In order to make any worthwhile contribution to “progress” an individual must upset the old order of things, overturn the status quo and spoil convention, but this is impossible if he possesses no original contribution of his own.  Originality can only be achieved by shedding the old and adopting the new. This means recreating your being through the assertion of your sovereign will-to-power in order to establish a wholly novel identity totally independent from the existing powers of worldly trappings.

Of course, I have also read this quote to mean the process of acquainting oneself with the world, of growing attached to all its eidetic sumblimations that ligature the soul and body, only to discover that age furtively attenuates these impressions, and it is the world that first begins dying to us before we die to the world.

*

I’m additionally drawn to the writing’s of Louis Althusser and Pierre Bourdieu; specifically to Althusser’s ideological state apparatus and Bourdieu’s concepts of doxa and habitus. Other concepts I loosely associate with these two is nomos and plausibility structures derived from Peter Berger’s The Sacred Canopy: Elements of a Sociology of Religion which deals with the individual’s metaphysical necessity for affirming cosmological order in the face of chaos. Put concisely, this necessity gives rise to a reflexive dialectical process of internalisation and externalisation among self-denied values and the absorbed collective values which establishes a “psychological constellation” of legitimization. This constellation in turn serves as an indispensable substratum for all future social institutions and their structures (nomos) which effectively “locates the individual’s life in an all-embracing fabric of meaning”. (Berger) His first book The Social Construction of Reality addresses the subject of social construction wholesale.

 

Does Language Exist?

To say that there is no such thing as language would be to say there is no such thing as a theory of meaning. This equivocation becomes confusing when trying to establish semantic or foundational theories of meaning that rely on the use of propositional attitudes or cultural identities.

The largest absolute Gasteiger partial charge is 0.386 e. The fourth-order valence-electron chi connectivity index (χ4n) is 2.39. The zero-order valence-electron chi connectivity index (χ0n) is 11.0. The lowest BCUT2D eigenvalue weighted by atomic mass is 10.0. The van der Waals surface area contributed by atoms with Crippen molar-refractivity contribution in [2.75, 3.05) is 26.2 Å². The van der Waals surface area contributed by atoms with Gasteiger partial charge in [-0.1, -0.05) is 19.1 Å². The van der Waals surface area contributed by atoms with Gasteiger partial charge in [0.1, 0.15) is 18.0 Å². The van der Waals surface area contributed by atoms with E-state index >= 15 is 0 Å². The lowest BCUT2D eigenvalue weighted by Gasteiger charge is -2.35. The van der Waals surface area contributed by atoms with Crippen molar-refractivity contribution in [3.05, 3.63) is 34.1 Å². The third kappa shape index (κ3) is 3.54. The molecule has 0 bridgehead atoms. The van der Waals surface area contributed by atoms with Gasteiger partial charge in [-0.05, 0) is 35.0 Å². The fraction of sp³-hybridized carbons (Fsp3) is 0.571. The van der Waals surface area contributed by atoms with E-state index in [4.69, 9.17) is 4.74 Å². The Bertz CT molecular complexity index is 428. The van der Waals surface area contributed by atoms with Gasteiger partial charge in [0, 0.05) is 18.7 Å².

Davidson makes very compelling arguments for why the ordinary notion of language- “the ability to converge on a passing theory from time to time”- should be abandoned. While I am apt to agree with his conclusion, he fails to fully account for the role that socialization plays, what Wittgenstein refers to as enculturation and Bourdieu refers to as censoring, in shaping a learners beliefs and reducing indeterminacy to contextually determinate linguistic practices.

While Davidson rejects the building block theory, the seeming core of Wittgenstein’s language game theory, they both agree that human action is the starting point for any linguistic theory discussion. For Davidson, words are meaningless unless they occur within a sentence, just as sentences are meaningless unless they occur within a context of some purpose or aim: the semantic content is rendered radically indeterminate without a context. As a corollary, one sees that sentences are meaningless unless they communicate a set of propositional attitudes that harmonize with the interlocutor’s beliefs about the action or aim, beliefs tightly bound to purpose or aims unique to the community of the interlocutor. The purpose or aims directly reflect the social and environmental demands that the community works to resolve through cooperative human activity, as Wittgenstein illustrates with the enculturation of language games. Each ‘language’ contains the propositional attitudes associated with this human activity. The defining characteristic of a language then is the evolving social and environmental demands manifesting as a shared intentionality which take form as common propositional attitudes or beliefs that become embedded into the language and words.